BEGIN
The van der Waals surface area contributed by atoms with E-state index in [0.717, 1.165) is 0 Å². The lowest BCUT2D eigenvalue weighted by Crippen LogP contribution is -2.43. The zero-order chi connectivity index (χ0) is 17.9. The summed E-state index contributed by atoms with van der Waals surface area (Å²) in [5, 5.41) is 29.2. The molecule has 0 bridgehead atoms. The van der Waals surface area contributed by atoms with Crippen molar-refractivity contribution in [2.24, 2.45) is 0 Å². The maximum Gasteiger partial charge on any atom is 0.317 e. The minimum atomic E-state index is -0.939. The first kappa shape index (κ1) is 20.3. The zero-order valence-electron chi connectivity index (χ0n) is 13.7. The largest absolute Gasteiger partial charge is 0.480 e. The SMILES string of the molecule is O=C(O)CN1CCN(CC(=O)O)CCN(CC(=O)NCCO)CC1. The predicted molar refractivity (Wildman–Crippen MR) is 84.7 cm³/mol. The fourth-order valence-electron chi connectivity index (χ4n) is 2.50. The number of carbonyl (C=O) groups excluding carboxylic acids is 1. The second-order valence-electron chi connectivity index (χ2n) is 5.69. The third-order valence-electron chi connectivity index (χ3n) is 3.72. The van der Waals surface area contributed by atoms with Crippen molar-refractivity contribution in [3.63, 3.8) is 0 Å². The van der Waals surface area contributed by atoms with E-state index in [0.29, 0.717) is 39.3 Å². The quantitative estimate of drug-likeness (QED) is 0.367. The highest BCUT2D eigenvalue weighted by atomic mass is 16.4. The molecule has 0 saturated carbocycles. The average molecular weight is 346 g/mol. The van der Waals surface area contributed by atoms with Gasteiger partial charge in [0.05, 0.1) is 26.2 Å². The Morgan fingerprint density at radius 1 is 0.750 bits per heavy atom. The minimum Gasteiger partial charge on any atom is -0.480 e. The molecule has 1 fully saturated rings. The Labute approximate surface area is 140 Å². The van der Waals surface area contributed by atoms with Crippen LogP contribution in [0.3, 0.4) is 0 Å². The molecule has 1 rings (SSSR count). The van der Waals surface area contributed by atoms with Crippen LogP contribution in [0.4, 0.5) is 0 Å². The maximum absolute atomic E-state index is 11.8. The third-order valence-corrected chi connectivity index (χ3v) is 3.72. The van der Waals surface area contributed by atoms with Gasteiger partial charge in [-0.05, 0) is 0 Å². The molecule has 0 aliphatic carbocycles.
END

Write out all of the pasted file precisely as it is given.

The van der Waals surface area contributed by atoms with E-state index in [0.717, 1.165) is 0 Å². The lowest BCUT2D eigenvalue weighted by Crippen LogP contribution is -2.43. The zero-order chi connectivity index (χ0) is 17.9. The summed E-state index contributed by atoms with van der Waals surface area (Å²) in [5, 5.41) is 29.2. The molecule has 0 bridgehead atoms. The van der Waals surface area contributed by atoms with Crippen molar-refractivity contribution in [2.24, 2.45) is 0 Å². The maximum Gasteiger partial charge on any atom is 0.317 e. The minimum atomic E-state index is -0.939. The first kappa shape index (κ1) is 20.3. The zero-order valence-electron chi connectivity index (χ0n) is 13.7. The largest absolute Gasteiger partial charge is 0.480 e. The SMILES string of the molecule is O=C(O)CN1CCN(CC(=O)O)CCN(CC(=O)NCCO)CC1. The predicted molar refractivity (Wildman–Crippen MR) is 84.7 cm³/mol. The fourth-order valence-electron chi connectivity index (χ4n) is 2.50. The number of carbonyl (C=O) groups excluding carboxylic acids is 1. The second-order valence-electron chi connectivity index (χ2n) is 5.69. The third-order valence-electron chi connectivity index (χ3n) is 3.72. The van der Waals surface area contributed by atoms with Crippen molar-refractivity contribution in [3.63, 3.8) is 0 Å². The van der Waals surface area contributed by atoms with E-state index in [0.29, 0.717) is 39.3 Å². The quantitative estimate of drug-likeness (QED) is 0.367. The highest BCUT2D eigenvalue weighted by atomic mass is 16.4. The molecule has 0 saturated carbocycles. The average molecular weight is 346 g/mol. The van der Waals surface area contributed by atoms with Gasteiger partial charge in [0.05, 0.1) is 26.2 Å². The Morgan fingerprint density at radius 1 is 0.750 bits per heavy atom. The minimum Gasteiger partial charge on any atom is -0.480 e. The molecule has 1 fully saturated rings. The Labute approximate surface area is 140 Å². The van der Waals surface area contributed by atoms with Crippen LogP contribution in [0.3, 0.4) is 0 Å². The molecule has 1 rings (SSSR count). The van der Waals surface area contributed by atoms with Crippen LogP contribution in [0.4, 0.5) is 0 Å². The maximum absolute atomic E-state index is 11.8. The third-order valence-corrected chi connectivity index (χ3v) is 3.72. The van der Waals surface area contributed by atoms with Gasteiger partial charge in [-0.05, 0) is 0 Å². The molecule has 0 aliphatic carbocycles.